Infertility is seen as a couple’s problem. A man or a woman maybe able to concevive with another partner. In studies by Stanton ; Dunkel- Schetter, 1991 and Dunkel- Schetter and Lobel 1991 have found that infertility creates levels of distress, adjustment related issues , depression, anxiety and reduced self-esteem among women. Men and women both assume that transition to parenthood is an important part of adulthood and hence a lack of the same is seen as a life crisis. Stanton ; Dunkel- Schetter, 1991.
Fecundity or the ability to produce children has a positive social value. Procreation is socially desirable for religious and family reasons. Children ensure the continuation of the family lineage. In India, childless women are often victims of societal wrath through isolation , impact on a woman’s identity, stigma and threat to a woman’s gender identity. They are isolated from auspicious functions in societies and with set limitations in functions like naming ceremonies or those associated with child birth.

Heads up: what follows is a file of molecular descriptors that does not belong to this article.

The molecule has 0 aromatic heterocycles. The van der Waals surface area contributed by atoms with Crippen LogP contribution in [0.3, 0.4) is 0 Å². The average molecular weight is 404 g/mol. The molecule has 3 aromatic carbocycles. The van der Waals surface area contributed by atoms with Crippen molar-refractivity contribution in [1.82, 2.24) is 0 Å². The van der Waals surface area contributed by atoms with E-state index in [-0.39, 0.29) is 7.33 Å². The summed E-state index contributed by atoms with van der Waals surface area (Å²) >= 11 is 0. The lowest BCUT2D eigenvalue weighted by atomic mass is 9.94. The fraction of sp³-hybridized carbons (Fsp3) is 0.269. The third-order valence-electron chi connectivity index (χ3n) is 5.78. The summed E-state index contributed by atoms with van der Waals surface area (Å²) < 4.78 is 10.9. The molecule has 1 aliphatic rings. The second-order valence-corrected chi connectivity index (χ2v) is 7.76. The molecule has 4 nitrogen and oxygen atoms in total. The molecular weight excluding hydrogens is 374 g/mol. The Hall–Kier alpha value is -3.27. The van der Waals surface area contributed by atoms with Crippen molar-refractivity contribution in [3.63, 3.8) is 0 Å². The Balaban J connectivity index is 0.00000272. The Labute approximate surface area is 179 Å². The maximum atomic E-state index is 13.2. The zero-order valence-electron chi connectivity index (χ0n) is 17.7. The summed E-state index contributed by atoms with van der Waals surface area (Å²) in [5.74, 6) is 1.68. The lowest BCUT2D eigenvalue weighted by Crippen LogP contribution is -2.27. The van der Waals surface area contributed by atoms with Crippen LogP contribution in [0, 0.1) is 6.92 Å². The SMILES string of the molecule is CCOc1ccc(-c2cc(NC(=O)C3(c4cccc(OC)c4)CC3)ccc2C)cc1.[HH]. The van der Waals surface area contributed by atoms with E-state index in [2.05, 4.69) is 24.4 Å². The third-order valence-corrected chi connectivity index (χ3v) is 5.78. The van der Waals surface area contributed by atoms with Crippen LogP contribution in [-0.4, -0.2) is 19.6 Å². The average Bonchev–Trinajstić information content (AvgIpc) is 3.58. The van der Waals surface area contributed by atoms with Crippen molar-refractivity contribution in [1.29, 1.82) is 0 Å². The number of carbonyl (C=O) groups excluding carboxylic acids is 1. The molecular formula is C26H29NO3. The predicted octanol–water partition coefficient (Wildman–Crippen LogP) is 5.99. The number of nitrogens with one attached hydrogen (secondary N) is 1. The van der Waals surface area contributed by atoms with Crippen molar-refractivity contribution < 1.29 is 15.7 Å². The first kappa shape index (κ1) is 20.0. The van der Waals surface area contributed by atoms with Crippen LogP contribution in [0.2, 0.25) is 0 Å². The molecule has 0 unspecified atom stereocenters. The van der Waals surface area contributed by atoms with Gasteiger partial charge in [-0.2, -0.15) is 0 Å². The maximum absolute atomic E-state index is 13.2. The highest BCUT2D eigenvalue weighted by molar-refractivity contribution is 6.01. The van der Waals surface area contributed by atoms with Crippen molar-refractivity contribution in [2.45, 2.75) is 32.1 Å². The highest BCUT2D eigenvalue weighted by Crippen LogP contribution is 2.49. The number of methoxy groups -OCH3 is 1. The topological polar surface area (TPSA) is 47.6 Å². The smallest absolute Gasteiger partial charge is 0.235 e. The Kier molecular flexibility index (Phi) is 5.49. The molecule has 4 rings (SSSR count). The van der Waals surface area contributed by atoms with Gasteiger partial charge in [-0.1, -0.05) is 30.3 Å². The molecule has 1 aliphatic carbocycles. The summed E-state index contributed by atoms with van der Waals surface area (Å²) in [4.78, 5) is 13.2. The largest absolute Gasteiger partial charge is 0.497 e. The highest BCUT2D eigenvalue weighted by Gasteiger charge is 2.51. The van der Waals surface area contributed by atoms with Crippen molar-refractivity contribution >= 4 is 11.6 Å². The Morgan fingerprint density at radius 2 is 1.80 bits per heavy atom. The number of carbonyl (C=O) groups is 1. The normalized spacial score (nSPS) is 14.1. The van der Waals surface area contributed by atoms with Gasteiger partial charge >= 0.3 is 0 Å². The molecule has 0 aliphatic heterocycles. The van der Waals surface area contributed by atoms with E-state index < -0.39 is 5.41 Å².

There have a few studies specific to infertility related distress in men. Beaurepaire et al 1994, has reported one study and its findings were that men feel more in control of the situation than women and they were able to follow their own thresholds of emotionality, had lesser self blaming behaviour and felt lesser guilt than women. The engagement strategies used by men were to keep a distance from the problem causing events or scenarios, not letting the diagnosis take control over their lives, and information seeking about what can be done to overcome this and being able to identify solutions to the condition at hand. Another strategy adapted by both men and women were to seek social support, from friends, families or community based support groups. Hence they were able to cope much better with infertility stress.